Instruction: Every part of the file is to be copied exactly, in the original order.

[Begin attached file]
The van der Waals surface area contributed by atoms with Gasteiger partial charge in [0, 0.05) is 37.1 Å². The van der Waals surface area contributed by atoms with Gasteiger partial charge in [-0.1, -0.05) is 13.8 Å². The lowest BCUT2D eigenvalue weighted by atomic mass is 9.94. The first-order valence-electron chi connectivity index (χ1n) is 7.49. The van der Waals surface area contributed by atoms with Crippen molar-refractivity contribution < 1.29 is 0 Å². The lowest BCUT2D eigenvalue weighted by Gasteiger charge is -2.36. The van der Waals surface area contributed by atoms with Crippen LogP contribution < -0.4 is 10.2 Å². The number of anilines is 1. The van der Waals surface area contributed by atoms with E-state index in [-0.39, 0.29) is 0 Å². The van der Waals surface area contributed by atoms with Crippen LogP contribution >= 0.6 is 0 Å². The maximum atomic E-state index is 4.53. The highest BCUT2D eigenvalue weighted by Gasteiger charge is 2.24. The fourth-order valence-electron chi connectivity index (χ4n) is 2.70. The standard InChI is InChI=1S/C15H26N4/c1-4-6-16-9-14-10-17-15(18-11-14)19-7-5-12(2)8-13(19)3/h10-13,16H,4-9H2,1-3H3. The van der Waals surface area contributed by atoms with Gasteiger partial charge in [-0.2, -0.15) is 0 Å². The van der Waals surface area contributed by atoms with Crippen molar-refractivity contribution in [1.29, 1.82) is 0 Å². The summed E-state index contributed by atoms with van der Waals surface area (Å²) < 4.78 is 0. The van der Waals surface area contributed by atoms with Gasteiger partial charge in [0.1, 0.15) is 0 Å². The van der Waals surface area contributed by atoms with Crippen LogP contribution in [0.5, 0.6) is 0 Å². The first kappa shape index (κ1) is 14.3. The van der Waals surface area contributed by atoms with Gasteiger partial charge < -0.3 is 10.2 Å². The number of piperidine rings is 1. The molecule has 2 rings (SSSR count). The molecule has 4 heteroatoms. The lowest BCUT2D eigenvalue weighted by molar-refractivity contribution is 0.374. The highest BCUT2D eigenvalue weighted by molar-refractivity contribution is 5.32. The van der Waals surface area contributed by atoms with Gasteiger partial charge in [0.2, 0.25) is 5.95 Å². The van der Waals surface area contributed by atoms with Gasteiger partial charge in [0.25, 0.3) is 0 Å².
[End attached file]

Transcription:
The van der Waals surface area contributed by atoms with Gasteiger partial charge in [0, 0.05) is 37.1 Å². The van der Waals surface area contributed by atoms with Gasteiger partial charge in [-0.1, -0.05) is 13.8 Å². The lowest BCUT2D eigenvalue weighted by atomic mass is 9.94. The first-order valence-electron chi connectivity index (χ1n) is 7.49. The van der Waals surface area contributed by atoms with Crippen molar-refractivity contribution < 1.29 is 0 Å². The lowest BCUT2D eigenvalue weighted by Gasteiger charge is -2.36. The van der Waals surface area contributed by atoms with Crippen LogP contribution < -0.4 is 10.2 Å². The number of anilines is 1. The van der Waals surface area contributed by atoms with E-state index in [-0.39, 0.29) is 0 Å². The van der Waals surface area contributed by atoms with Crippen LogP contribution >= 0.6 is 0 Å². The maximum atomic E-state index is 4.53. The highest BCUT2D eigenvalue weighted by Gasteiger charge is 2.24. The fourth-order valence-electron chi connectivity index (χ4n) is 2.70. The standard InChI is InChI=1S/C15H26N4/c1-4-6-16-9-14-10-17-15(18-11-14)19-7-5-12(2)8-13(19)3/h10-13,16H,4-9H2,1-3H3. The van der Waals surface area contributed by atoms with Gasteiger partial charge in [-0.2, -0.15) is 0 Å². The van der Waals surface area contributed by atoms with Crippen molar-refractivity contribution in [1.29, 1.82) is 0 Å². The summed E-state index contributed by atoms with van der Waals surface area (Å²) < 4.78 is 0. The van der Waals surface area contributed by atoms with Gasteiger partial charge in [0.1, 0.15) is 0 Å². The van der Waals surface area contributed by atoms with Crippen LogP contribution in [0.5, 0.6) is 0 Å². The first kappa shape index (κ1) is 14.3. The van der Waals surface area contributed by atoms with Gasteiger partial charge < -0.3 is 10.2 Å². The number of piperidine rings is 1. The molecule has 2 rings (SSSR count). The molecule has 4 heteroatoms. The lowest BCUT2D eigenvalue weighted by molar-refractivity contribution is 0.374. The highest BCUT2D eigenvalue weighted by molar-refractivity contribution is 5.32. The van der Waals surface area contributed by atoms with Gasteiger partial charge in [0.2, 0.25) is 5.95 Å². The van der Waals surface area contributed by atoms with Gasteiger partial charge in [0.25, 0.3) is 0 Å².